Put simply, she killed off all the black folks in my story. In her hands my black Colombian character Elizabeth becomes “a sizzling Colombian” (because we might as well employ cliched language in addition to de-Africanizing her); my mulatta Puerto Rican/Dominican character Usnavys becomes African American, non Latino, and ends up adhering to every stereotype of the fat-n-sassy oversexed negress “diva” that Hollywood has ever flung at the viewing public; and my Nigerian-British millionaire heartthrob, Andre Cartier, becomes Andre Carter, an East Indian by way of London. There is no discernible reason for these changes, other than anti-black racism.
Raul, it is very interesting to get another published Latino author's take on this. This issues speaks to so much, but mostly artistic control and what defines a stereotype.It's funny, when I read AMERICA LIBRE, I felt that the characters were real and they happened to be Latino, instead of just single-dimensional Latino characters.Nice post.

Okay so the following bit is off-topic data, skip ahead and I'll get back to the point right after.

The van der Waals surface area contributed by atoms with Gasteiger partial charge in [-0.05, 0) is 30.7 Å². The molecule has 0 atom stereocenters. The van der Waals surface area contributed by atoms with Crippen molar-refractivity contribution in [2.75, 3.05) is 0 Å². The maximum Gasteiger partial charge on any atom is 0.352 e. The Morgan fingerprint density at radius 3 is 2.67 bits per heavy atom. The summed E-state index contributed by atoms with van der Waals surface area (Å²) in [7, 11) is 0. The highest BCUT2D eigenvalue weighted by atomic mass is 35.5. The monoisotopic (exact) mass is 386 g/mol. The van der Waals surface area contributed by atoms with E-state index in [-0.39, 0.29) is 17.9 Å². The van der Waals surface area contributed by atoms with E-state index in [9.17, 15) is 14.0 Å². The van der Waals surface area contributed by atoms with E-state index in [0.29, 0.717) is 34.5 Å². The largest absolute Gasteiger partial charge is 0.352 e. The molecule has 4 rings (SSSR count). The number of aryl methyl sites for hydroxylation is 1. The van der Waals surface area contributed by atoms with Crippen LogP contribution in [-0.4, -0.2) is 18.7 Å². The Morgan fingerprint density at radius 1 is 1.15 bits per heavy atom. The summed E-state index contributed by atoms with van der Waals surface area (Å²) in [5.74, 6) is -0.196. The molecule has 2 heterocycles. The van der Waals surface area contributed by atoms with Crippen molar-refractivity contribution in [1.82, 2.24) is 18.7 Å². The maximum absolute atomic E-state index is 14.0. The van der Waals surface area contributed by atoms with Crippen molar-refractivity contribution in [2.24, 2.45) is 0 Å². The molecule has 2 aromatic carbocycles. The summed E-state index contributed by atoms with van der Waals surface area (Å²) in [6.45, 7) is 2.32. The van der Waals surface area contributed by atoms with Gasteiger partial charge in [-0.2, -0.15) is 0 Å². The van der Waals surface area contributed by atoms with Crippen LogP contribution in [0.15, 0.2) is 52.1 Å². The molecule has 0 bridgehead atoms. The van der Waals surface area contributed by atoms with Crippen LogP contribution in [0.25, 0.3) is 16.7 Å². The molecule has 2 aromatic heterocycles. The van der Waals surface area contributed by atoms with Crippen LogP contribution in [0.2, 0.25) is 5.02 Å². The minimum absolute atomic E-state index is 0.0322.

Regardless of ethnicity, Alisa's experience is every writer's nightmare who considers having their work adapted for film or TV. Thanks for all you are doing with your blog and social media skills to help that cause.
Dirty Girls is Alisa's creation. She has nurtured it and protected it like she does her own son. I am so happy she's fighting back!
Eileen, I'm grateful for the power of social media to help level the playing field and give Alisa and her supporters a voice.
I know Latino diversity well. In graduate school -- it was a very competitive program -- there was a flap because a woman of German descent whose family moved to Argentina in the 1940s admitted she claimed to be 'Hispanic,' when applying for the program.And, I'll admit, who am I to say she shouldn't qualify? She was a big Valkryrie looking woman, blond, blue eyes, quite Teutonic. But, just to mess with our little graduate student heads even more another woman, who was Jewish and whose family had lived in Latin America for many years said did not claim to be hispanic because she felt that would be betraying her Jewish identity, or some distinction sort of eludes my not-so-politically correct brain. So here we were, in a program that gave affirmative action to Germans but not to Jews. Oh well.
Now, to be fair, I have no idea if my Germanic colleague actually needed to check the 'hispanic' box to get in, but it mess with our minds a bit.
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